The event has been promoted by the Union for the Mediterranean (UfM) and the International Union for the Conservation of Nature (IUCN), in collaboration with the Alliance of Mediterranean News Agencies (AMAN) and EFEverde of the EFE Agency.

As part of the activities, journalists, scientists and experts paid a visit to the Switchmed Connect’s exhibition on “The Circular Economy in the Mediterranean region”. The exhibition showcased impactful stories from the SwitchMed programme, an initiative that supports and connects stakeholders to scale-up social and eco innovations in the Mediterranean.

“Our ocean plays such a critical role in our economy, and the Mediterranean is both a tourism and conservation hotspot filled with rich biodiversity. We cannot afford to continue turning our ocean into a vast, contaminated plastic soup”, highlighted Antonio Troya, director of the IUCN Centre for Mediterranean Cooperation.

“The Mediterranean is one of the most vulnerable regions in the world to the effects of climate change and environmental degradation. Promoting a collective response from the countries of the region to these challenges is at the heart of the Union for the Mediterranean’s mandate”, said Jorge Borrego, UfM Senior Deputy Secretary-General for Energy and Climate Action. George Penintaex, Secretary General of the Alliance of Mediterranean News Agencies (AMAN) and Arturo Larena, Director of EFE Verde at the EFE News Agency, also addressed the audience at the opening session.

The leit motiv across all the work sessions was that of plastics and microplastics in the sea, the tip of an iceberg that everyone sees and whose consequences are easily understood even by the general public.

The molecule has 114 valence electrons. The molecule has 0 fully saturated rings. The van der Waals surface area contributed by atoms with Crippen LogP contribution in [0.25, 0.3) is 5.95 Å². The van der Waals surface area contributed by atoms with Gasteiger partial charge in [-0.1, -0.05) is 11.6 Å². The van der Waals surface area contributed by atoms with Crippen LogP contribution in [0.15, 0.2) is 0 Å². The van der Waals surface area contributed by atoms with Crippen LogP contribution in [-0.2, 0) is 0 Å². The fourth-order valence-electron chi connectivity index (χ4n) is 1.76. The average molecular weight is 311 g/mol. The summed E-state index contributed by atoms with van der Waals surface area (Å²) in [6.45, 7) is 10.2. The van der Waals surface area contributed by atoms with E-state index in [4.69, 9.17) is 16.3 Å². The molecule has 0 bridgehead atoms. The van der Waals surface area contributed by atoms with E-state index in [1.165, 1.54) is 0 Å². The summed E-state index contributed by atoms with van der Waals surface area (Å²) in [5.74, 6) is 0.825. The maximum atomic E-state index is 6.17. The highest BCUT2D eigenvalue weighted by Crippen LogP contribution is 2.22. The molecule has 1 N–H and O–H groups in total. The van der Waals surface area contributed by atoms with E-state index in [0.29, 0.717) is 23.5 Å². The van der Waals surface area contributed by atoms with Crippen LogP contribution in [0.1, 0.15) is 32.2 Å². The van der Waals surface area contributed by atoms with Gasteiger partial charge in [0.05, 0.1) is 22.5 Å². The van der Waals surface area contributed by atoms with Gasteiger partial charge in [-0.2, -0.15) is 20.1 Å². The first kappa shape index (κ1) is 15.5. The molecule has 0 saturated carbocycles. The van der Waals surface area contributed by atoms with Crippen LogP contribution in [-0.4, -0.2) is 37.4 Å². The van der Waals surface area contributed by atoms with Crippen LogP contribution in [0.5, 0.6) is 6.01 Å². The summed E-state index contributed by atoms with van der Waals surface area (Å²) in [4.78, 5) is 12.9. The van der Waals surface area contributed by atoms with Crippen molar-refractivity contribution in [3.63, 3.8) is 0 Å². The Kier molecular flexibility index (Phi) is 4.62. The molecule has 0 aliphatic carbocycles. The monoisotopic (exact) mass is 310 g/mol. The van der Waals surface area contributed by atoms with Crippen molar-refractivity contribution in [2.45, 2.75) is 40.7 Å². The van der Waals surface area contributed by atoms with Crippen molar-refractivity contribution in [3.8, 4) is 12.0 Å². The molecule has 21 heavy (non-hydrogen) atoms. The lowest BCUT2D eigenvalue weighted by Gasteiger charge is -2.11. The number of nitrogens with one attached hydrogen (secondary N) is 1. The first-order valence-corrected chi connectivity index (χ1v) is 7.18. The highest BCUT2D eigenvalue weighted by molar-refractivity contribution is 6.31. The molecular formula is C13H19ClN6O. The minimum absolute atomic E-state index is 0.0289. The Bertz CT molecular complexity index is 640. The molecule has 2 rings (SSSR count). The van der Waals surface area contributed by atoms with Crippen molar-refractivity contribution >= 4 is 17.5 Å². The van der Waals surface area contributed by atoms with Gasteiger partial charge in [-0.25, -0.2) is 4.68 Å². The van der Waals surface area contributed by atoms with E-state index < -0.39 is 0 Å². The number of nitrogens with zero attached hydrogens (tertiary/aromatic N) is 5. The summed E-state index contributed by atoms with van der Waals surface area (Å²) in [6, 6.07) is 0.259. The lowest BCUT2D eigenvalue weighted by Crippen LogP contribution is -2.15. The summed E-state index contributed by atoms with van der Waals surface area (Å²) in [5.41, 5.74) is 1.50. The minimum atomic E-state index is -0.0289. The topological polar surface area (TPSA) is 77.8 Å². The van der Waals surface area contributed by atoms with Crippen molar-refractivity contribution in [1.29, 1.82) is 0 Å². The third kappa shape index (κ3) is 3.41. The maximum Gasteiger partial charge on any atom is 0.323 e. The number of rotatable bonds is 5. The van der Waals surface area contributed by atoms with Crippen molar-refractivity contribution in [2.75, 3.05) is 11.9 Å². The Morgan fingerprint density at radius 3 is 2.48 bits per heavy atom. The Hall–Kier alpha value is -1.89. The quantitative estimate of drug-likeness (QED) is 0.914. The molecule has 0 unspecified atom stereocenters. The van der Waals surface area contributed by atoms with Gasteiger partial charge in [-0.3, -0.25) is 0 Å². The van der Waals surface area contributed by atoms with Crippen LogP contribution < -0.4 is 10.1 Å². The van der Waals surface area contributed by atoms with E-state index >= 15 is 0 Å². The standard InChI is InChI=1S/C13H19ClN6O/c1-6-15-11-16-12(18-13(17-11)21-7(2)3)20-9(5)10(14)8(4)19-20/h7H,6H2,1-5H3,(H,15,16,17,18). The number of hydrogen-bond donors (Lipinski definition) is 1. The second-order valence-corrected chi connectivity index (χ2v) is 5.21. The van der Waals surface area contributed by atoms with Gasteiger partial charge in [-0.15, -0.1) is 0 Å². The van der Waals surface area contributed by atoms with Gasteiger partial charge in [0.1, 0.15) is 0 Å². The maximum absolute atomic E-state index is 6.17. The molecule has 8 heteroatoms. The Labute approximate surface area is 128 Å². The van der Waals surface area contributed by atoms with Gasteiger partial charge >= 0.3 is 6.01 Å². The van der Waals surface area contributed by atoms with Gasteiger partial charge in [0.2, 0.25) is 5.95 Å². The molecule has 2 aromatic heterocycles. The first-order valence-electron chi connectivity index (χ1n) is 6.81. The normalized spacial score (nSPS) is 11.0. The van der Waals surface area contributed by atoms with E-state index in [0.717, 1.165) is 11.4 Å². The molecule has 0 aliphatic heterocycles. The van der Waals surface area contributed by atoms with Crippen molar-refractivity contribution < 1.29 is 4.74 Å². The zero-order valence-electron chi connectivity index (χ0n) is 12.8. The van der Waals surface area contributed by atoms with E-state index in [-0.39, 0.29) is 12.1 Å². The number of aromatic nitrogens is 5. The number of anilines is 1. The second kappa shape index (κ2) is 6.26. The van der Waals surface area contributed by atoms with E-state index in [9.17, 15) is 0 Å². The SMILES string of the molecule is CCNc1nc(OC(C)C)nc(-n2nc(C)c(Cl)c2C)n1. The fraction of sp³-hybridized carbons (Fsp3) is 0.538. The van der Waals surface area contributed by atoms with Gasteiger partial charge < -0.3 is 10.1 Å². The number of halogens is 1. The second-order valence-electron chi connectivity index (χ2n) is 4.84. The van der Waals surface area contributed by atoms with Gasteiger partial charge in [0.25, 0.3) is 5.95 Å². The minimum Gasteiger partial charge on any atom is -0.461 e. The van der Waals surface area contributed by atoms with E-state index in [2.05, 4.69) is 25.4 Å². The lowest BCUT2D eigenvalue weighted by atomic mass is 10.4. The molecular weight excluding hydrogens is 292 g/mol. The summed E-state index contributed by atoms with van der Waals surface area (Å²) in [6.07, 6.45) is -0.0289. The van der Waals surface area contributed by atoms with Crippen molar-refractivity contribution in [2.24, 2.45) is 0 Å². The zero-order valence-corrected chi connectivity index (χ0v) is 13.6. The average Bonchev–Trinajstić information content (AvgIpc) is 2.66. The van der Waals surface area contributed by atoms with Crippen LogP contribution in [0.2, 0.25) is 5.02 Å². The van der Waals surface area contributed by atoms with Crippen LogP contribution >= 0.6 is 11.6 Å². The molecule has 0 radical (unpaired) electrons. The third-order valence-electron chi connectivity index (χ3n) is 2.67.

The challenge of the energy transition, focusing on the role of renewable resources and energy efficiency, also for its social consequences, was the theme of the first and second round table discussions. Among the best practices presented: the Plastic Buster project that analyzes how waste affects marine life, the film A plastic Ocean. On the subject of microplastics Marie-Aude Sevin, IUCN expert on the marine program dedicated to plastics presented the site marplasticcs.org in which are gathered resources, best practices, events and other useful information on the topic of microplastics. Lucile Courtial of the Prince Albert Foundation in Monaco presented Beyond Plastic Med, a network of stakeholders connected with the objective of collecting data and giving concrete and sustainable solutions to the problem of marine pollution.
The meeting was also an opportunity to compare policy-makers, consumers and the plastics industry and to present useful initiatives and tools for disseminators and journalists on the issues of pollution and science. For example, Patrick Wegerdt of the European Commission DG Environment pointed out that we are moving towards a 100% recyclable plastic and that 50% of waste at sea is made up of disposable plastic objects. The video “Are you eating plastic for dinner?” can be an interesting example of how plastic negatively affects our lives and our health. How to build a society without plastic? From this provocative question Jesus Iglesisas (Ecopreneurs for the Climate) started to explain how the problem of plastic is above all social “the alternatives exist – he said – but we must start from a radical change of habits” in which the key words are inclusion, cooperation, sustainability. The climateinnovation.city site presents events, actors and workers in this direction.

This initiative wants to establish a network of communicators and journalists,  a meeting point where to exchange opinions and discussions. In addition, this event facilitates direct access to important sources of environmental information in both scientific and political areas, as well as aspects of management.

The two previous meetings in Málaga (2015) and Marrakech (2016) enabled the consolidation of this network of communicators, and resulted in several important outcomes including; the publication titled “A journalist’s guide on environmental information”, the launch of the MAP Ecology section as part of the Moroccan News Agency, and the creation of the online platform medgreenjournalism.net to foster networking of environmental journalists across the Mediterranean.